For group 1, the IMT program was carried out using the following protocol: from week 1 to 3 an intensity of 50% of the MIP was used, from week 4 to 6 the intensity was 60% of the MIP, and from week 7 to 8 the intensity was increased to 70% of the MIP (ATS/ERS, 2002).

Inspiratory muscle training using the Threshold device

Athletes in group 2 performed IMT using the Threshold device for 8 weeks, with two sessions daily, five times a week (preceding specific team training). The group performed 30 maximum inspirations, maintaining the diaphragmatic inspiratory muscle pattern (Janssens et al., 2013). For group 2, the IMT programme started with a load of 30% of the PImax, which was increased weekly up to 50% of the PImax (Agnihotri et al., 2016).

Statistical analysis

The results were analysed using Statistica version 7.0 software by StatSoft (Dell, Round Rock, TX, USA). The Kolmogorov–Smirnov test and the Lilliefors test were used to assess the normality of distribution. Basic descriptive statistics were calculated.

Differences in respiratory system and physical capacity variables between the groups and the tests were evaluated using repeated-measures ANOVA and NIR post hoc test. Differences at p < 0.05 were considered statistically significant.

Results

There was a significant increase in most of the lung ventilation variables themfollowing IMT using the POWERbreathe device (Tables 3 and 4). In group 2, in which the Threshold device was used, only the vital capacity of lungs increased significantly. In the control group, in which only typical sports training was performed, none of the variables changed significantly.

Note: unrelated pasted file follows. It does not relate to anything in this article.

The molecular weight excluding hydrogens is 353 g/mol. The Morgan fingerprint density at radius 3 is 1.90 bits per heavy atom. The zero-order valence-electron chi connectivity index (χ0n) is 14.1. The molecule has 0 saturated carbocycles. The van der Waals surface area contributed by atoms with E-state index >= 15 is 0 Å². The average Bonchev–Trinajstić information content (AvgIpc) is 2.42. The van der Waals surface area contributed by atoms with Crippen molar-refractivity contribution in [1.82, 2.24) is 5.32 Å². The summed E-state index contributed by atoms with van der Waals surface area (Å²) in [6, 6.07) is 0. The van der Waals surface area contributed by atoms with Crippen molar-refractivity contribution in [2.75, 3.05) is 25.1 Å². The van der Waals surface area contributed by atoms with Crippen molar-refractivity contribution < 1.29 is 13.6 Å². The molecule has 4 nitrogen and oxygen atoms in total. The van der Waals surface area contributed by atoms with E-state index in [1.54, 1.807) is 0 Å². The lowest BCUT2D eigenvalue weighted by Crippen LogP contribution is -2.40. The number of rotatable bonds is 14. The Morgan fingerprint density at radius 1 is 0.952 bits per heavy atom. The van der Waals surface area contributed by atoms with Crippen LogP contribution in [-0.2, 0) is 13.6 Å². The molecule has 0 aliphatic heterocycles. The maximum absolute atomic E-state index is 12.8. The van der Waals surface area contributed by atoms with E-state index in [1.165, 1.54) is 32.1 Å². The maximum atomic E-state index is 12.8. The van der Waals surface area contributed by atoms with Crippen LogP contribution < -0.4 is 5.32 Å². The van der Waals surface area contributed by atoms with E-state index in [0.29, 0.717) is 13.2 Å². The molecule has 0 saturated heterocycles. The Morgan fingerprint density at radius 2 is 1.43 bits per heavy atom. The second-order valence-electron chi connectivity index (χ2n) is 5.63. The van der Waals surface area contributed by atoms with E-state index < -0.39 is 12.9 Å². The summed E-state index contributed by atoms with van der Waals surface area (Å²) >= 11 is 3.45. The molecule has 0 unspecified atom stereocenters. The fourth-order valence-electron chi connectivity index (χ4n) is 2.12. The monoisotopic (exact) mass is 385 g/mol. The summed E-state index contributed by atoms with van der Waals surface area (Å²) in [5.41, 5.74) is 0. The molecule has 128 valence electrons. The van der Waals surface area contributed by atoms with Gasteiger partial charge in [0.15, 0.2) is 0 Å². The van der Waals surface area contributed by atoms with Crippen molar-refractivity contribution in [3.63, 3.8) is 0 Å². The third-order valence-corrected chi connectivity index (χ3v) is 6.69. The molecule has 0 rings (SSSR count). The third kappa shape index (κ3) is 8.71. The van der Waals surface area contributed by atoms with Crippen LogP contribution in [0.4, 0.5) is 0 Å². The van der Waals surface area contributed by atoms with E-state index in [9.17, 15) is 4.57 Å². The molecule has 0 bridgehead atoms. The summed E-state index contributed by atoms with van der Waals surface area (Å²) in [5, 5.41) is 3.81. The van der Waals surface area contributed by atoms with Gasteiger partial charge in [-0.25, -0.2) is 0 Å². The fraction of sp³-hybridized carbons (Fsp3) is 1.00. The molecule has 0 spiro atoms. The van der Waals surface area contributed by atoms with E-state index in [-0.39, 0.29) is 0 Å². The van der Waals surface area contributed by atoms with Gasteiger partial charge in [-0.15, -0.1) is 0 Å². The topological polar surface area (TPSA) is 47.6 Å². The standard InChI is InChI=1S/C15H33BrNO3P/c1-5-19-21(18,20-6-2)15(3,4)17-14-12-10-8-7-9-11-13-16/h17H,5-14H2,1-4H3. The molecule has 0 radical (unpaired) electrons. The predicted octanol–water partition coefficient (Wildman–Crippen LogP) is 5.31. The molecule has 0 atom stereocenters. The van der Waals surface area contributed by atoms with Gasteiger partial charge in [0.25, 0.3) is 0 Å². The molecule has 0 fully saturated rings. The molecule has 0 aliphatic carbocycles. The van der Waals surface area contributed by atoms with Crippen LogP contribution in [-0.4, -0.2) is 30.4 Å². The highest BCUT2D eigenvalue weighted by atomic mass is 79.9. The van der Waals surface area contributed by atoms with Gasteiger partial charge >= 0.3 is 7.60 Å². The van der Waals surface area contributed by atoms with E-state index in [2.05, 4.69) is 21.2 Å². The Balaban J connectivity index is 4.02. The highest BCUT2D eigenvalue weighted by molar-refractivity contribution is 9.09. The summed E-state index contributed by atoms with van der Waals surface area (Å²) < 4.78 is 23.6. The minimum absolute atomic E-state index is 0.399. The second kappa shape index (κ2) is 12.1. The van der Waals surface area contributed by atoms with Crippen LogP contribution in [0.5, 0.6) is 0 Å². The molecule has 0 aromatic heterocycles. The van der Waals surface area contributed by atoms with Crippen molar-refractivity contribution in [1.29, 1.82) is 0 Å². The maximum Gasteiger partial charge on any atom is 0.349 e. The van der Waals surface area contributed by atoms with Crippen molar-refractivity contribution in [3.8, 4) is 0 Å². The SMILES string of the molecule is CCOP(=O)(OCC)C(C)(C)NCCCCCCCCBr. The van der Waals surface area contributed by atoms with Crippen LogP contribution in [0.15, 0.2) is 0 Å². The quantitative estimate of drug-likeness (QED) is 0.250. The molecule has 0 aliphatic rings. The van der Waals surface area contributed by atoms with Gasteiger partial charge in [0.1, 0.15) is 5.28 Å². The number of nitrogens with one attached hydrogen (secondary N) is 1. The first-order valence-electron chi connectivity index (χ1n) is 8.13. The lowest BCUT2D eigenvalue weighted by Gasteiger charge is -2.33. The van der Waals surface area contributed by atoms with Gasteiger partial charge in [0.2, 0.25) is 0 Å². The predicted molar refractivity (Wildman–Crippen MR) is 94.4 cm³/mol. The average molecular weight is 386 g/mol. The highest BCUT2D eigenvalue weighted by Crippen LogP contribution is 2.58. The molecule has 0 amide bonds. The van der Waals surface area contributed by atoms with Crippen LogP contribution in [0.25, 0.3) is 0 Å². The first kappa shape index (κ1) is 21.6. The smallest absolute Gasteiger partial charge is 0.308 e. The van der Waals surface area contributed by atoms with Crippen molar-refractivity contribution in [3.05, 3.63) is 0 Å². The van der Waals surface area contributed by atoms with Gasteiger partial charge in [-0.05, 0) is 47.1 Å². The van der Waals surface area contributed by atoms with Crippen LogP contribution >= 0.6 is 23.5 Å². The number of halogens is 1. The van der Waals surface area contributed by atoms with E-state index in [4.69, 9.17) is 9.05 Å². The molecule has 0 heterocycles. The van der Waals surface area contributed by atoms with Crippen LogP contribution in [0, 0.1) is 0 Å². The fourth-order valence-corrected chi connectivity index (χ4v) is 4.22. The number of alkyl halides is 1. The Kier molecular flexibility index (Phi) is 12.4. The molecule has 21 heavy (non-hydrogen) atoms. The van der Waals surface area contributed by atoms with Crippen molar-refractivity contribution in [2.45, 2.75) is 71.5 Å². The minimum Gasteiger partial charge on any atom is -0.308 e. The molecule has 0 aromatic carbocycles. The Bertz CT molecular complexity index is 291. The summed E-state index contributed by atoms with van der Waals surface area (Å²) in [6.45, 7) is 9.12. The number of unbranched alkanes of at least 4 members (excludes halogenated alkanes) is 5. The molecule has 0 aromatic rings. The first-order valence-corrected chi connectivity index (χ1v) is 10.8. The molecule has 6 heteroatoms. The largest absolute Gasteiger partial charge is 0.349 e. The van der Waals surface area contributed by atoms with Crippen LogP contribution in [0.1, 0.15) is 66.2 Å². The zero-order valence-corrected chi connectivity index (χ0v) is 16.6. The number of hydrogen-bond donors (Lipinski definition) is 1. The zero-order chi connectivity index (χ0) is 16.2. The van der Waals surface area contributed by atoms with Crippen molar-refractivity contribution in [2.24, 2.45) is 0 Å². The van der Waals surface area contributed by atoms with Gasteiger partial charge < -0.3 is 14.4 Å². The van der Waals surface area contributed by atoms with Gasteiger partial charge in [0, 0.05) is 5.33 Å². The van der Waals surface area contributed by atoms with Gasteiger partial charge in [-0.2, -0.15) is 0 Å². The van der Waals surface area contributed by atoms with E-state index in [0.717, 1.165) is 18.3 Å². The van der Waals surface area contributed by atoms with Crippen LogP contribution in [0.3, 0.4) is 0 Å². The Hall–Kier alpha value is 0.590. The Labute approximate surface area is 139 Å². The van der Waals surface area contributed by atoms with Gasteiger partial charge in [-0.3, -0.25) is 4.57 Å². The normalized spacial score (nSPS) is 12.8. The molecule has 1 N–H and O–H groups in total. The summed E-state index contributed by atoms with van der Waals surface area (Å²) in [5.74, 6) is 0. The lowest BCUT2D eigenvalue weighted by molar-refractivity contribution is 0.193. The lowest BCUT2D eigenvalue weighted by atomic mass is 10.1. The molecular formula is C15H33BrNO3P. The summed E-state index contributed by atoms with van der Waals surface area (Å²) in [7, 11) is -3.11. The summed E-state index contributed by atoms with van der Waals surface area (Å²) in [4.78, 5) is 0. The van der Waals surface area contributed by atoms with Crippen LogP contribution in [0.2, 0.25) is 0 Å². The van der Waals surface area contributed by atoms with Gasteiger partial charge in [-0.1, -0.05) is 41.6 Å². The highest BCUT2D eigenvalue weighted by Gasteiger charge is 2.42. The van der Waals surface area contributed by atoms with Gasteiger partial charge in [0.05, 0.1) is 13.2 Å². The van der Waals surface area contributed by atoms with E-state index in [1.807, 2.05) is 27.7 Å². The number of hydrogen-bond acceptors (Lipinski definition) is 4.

Mean and standard deviation (SD) of lung function variables in the studied groups. Results of the LSD post-hoc analysis of the function between tests 1 and 2 for groups that trained with the POWERbreathe device, the Threshold device and the control group.

POWERbreatheThresholdControl
Pre‐trainingPost‐trainingPre‐trainingPost‐trainingPre‐trainingPost‐training
VC (l)
4.02 ± 0.784.30 ± 0.943.50 ± 0.543.77 ± 0.633.52 ± 0.893.7 ± 0.65
.023*.043*.183
FVC (l)
4.48 ± 0.564.63 ± 0.594.18 ± 0.614.12 ± 0.593.71 ± 0.483.55 ± 0.49
.085.506.200
FEV1 (l/s)
4.05 ± 0.514.36 ± 0.564.02 ± 0.444.07 ± 0.594.25 ± 0.584.28 ± 0.64
.000*.530.818
PEF (l/s)
6.42 ± 1.136.61 ± 1.096.68 ± 0.966.67 ± 0.896.15 ± 1.306.10 ± 1.26
.011*.914.625

Abbreviations: VC, vital capacity; FVC, forced vital capacity; FEV1, forced expiratory volume in one second; PEF, peak expiratory flow.

Values are expressed as mean ± SD.*Significant difference.

Mean and standard deviation (SD) of respiratory muscle strength variables in the studied groups. Results of the LSD post-hoc analysis of the respiratory muscles between tests 1 and 2 for groups that trained with the POWERbreathe device, the Threshold device and the control group.

POWERbreatheThresholdControl
Pre‐trainingPost‐trainingPre‐trainingPost‐trainingPre‐trainingPost‐training
PImax (kPa)
9.77 ± 1.8212.32 ± 2.169.49 ± 2.319.01 ± 1.808.94 ± 1.548.62 ± 1.50
.000*.093.396
PEmax (kPa)
9.57 ± 2.0712.14 ± 2.819.20 ± 1.498.97 ± 1.758.90 ± 1.778.82 ± 1.76
.000*.556.876